News | 29 March 2021

DOING DIFFICULT THINGS IN DIFFICULT PLACES TAKEN TO NEW LEVELS

 

Since Svitzer started operating in the Suez Canal in late November 2019, the two tugs Svitzer Port Said 1 and Svitzer Port Said 2 have completed more than 5,450 jobs – some more unusual and demanding than others.

On Tuesday 23 March 2021, 400m-long container vessel Ever Given ran aground from the south entrance of the Suez Canal, thus blocking one of the most important waterways in the world and suspending both the north-bound and south-bound convoy. The Suez Canal has a daily capacity of approximately 50 – 85 vessels and soon hundreds of ships were caught up in the traffic snarl in both directions of this global trade artery, which carries about 12% of global trade.

Immediately after Ever Given ran aground, the Suez Canal Authorities began their efforts to re-float the large container vessel and the two Svitzer tugs – Svitzer Port Said 1 and Svitzer Port Said 2, which operate daily in the Suez Canal – were called to assist the authorities.

The efforts to dislodge the Evergreen vessel from the Suez Canal continued for days and more tugs as well as dredgers were called in to assist. Svitzer crews worked around the clock to support the re-floating of the vessel and finally on Monday 29 March, the efforts were successful.

Commenting on Svitzer’s role in the operation, Nicolai Vinther Friis, Managing Director Svitzer AMEA says:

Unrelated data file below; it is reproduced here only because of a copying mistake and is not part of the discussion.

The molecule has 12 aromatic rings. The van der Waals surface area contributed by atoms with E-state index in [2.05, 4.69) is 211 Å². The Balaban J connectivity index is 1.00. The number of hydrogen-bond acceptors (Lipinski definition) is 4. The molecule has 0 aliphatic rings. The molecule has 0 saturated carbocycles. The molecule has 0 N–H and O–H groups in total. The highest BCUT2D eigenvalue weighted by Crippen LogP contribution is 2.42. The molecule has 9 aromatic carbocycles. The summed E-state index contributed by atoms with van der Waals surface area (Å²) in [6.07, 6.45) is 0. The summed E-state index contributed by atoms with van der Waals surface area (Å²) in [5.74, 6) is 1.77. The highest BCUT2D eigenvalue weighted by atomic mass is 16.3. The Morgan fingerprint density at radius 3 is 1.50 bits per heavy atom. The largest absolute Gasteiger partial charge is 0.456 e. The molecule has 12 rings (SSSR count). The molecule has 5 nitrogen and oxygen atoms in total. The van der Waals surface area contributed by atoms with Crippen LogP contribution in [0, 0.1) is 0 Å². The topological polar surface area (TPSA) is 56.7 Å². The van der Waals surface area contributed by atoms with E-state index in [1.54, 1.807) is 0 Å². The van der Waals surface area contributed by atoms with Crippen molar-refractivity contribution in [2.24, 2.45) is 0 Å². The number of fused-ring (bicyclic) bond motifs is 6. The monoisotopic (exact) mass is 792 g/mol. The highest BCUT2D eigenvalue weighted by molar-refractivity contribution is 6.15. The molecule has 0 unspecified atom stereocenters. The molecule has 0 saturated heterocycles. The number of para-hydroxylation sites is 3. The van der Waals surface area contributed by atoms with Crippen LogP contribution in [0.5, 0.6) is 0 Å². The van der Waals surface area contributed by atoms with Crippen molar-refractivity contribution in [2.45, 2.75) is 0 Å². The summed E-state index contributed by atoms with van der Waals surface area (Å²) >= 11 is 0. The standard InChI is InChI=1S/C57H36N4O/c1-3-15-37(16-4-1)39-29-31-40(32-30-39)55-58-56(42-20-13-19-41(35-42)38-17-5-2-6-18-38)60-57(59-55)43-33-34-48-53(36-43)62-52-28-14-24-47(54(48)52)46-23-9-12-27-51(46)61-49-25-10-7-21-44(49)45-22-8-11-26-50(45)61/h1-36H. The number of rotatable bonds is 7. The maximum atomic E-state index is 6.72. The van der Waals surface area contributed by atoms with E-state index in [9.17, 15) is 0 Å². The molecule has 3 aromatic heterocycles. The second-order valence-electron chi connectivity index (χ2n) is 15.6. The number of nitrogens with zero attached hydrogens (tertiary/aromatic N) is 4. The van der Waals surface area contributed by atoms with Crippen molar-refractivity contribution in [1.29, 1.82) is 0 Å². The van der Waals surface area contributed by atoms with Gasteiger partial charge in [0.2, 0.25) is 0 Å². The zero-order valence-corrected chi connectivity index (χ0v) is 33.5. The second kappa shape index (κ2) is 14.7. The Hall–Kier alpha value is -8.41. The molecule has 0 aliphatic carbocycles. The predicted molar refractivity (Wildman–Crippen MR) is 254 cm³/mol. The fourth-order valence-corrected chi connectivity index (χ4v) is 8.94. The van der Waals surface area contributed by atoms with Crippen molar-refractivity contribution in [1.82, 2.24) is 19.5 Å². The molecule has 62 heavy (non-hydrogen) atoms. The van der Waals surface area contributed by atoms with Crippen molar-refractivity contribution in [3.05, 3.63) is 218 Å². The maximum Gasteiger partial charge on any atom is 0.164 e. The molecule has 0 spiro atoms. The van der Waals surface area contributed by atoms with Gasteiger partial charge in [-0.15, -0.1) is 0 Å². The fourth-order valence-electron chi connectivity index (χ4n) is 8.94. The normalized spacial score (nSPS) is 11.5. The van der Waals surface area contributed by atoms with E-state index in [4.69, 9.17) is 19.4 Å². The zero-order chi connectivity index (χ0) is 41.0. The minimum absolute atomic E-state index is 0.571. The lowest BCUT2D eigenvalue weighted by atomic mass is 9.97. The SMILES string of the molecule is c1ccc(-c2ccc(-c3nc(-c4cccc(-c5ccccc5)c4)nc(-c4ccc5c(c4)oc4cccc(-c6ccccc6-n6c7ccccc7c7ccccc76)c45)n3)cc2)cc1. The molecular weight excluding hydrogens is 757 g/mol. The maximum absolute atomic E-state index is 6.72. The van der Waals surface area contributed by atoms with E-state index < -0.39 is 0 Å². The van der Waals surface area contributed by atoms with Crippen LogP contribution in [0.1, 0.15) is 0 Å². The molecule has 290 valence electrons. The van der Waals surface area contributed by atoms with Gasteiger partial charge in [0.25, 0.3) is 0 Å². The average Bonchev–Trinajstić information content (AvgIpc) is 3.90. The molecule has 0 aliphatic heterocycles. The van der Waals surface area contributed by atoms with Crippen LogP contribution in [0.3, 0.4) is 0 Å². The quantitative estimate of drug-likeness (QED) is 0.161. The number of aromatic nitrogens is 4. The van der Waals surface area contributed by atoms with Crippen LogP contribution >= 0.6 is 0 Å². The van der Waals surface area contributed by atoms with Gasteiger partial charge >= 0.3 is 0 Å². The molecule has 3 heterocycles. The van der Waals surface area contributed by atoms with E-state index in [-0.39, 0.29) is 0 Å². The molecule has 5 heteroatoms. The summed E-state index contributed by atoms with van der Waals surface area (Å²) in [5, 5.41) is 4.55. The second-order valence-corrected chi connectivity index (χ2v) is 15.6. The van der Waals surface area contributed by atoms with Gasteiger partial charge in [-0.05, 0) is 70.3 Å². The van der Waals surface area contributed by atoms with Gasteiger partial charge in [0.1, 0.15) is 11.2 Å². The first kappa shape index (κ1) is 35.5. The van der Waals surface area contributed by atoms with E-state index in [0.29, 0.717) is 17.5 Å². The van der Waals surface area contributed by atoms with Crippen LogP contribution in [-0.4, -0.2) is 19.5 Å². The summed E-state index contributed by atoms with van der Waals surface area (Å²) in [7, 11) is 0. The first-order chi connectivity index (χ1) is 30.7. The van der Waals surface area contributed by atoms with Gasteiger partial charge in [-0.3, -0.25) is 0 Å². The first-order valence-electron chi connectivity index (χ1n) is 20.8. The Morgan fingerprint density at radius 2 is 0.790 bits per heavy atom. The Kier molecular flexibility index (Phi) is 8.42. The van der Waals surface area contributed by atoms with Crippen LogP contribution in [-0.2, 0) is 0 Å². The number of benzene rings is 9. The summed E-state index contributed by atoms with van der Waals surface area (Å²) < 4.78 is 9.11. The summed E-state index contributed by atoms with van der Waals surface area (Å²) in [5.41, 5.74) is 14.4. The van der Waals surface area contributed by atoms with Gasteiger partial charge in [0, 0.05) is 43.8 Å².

“We are very proud to have assisted our trusted partner, the Suez Canal Authorities in their efforts to re-float the container vessel Ever Given and thereby ensuring global supply chains and critical infrastructure. Our highly skilled crews on board the two tugs Svitzer Port Said 1 and Svitzer Port Said 2 have worked around the clock supporting the SCA since Ever Given ran aground last Tuesday morning and we are happy that
the combined efforts of everybody involved have resulted in a successful outcome, taking less than a week to dislodge and re-float Ever Given.

Svitzer started operating in the Suez Canal in late November 2019 with two 85 TBP ASD tugs, Svitzer Port Said 1 and Svitzer Port Said 2. Since the beginning of the contract, Svitzer has performed more than 5,450 jobs, including more than 75 escorting operations through the Suez Canal and more than 5,275 berthing and unberthing operations. On average, Svitzer assists 10-12 vessels per day.